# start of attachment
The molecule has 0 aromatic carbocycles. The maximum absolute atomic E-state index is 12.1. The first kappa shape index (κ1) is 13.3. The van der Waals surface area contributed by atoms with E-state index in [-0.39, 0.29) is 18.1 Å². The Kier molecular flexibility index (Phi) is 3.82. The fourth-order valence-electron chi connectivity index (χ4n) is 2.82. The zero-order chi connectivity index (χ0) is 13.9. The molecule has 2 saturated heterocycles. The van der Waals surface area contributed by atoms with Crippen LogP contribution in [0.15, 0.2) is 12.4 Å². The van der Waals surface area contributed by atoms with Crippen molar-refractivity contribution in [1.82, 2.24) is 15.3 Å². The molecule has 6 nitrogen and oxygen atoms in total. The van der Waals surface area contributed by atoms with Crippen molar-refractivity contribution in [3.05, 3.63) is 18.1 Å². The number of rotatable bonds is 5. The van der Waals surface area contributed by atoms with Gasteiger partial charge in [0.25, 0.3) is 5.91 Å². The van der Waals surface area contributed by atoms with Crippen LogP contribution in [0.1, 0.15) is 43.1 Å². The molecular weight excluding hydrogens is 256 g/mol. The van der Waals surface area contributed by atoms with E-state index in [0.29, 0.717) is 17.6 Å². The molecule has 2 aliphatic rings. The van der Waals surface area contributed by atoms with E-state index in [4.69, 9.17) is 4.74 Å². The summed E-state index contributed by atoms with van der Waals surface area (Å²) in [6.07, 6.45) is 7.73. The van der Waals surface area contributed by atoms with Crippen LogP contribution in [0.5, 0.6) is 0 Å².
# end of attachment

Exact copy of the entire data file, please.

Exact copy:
The molecule has 0 aromatic carbocycles. The maximum absolute atomic E-state index is 12.1. The first kappa shape index (κ1) is 13.3. The van der Waals surface area contributed by atoms with E-state index in [-0.39, 0.29) is 18.1 Å². The Kier molecular flexibility index (Phi) is 3.82. The fourth-order valence-electron chi connectivity index (χ4n) is 2.82. The zero-order chi connectivity index (χ0) is 13.9. The molecule has 2 saturated heterocycles. The van der Waals surface area contributed by atoms with Crippen LogP contribution in [0.15, 0.2) is 12.4 Å². The van der Waals surface area contributed by atoms with Crippen molar-refractivity contribution in [1.82, 2.24) is 15.3 Å². The molecule has 6 nitrogen and oxygen atoms in total. The van der Waals surface area contributed by atoms with Crippen molar-refractivity contribution in [3.05, 3.63) is 18.1 Å². The number of rotatable bonds is 5. The van der Waals surface area contributed by atoms with Gasteiger partial charge in [0.25, 0.3) is 5.91 Å². The van der Waals surface area contributed by atoms with Crippen LogP contribution in [0.1, 0.15) is 43.1 Å². The molecular weight excluding hydrogens is 256 g/mol. The van der Waals surface area contributed by atoms with E-state index in [0.29, 0.717) is 17.6 Å². The molecule has 2 aliphatic rings. The van der Waals surface area contributed by atoms with E-state index in [4.69, 9.17) is 4.74 Å². The summed E-state index contributed by atoms with van der Waals surface area (Å²) in [6.07, 6.45) is 7.73. The van der Waals surface area contributed by atoms with Crippen LogP contribution in [0.5, 0.6) is 0 Å².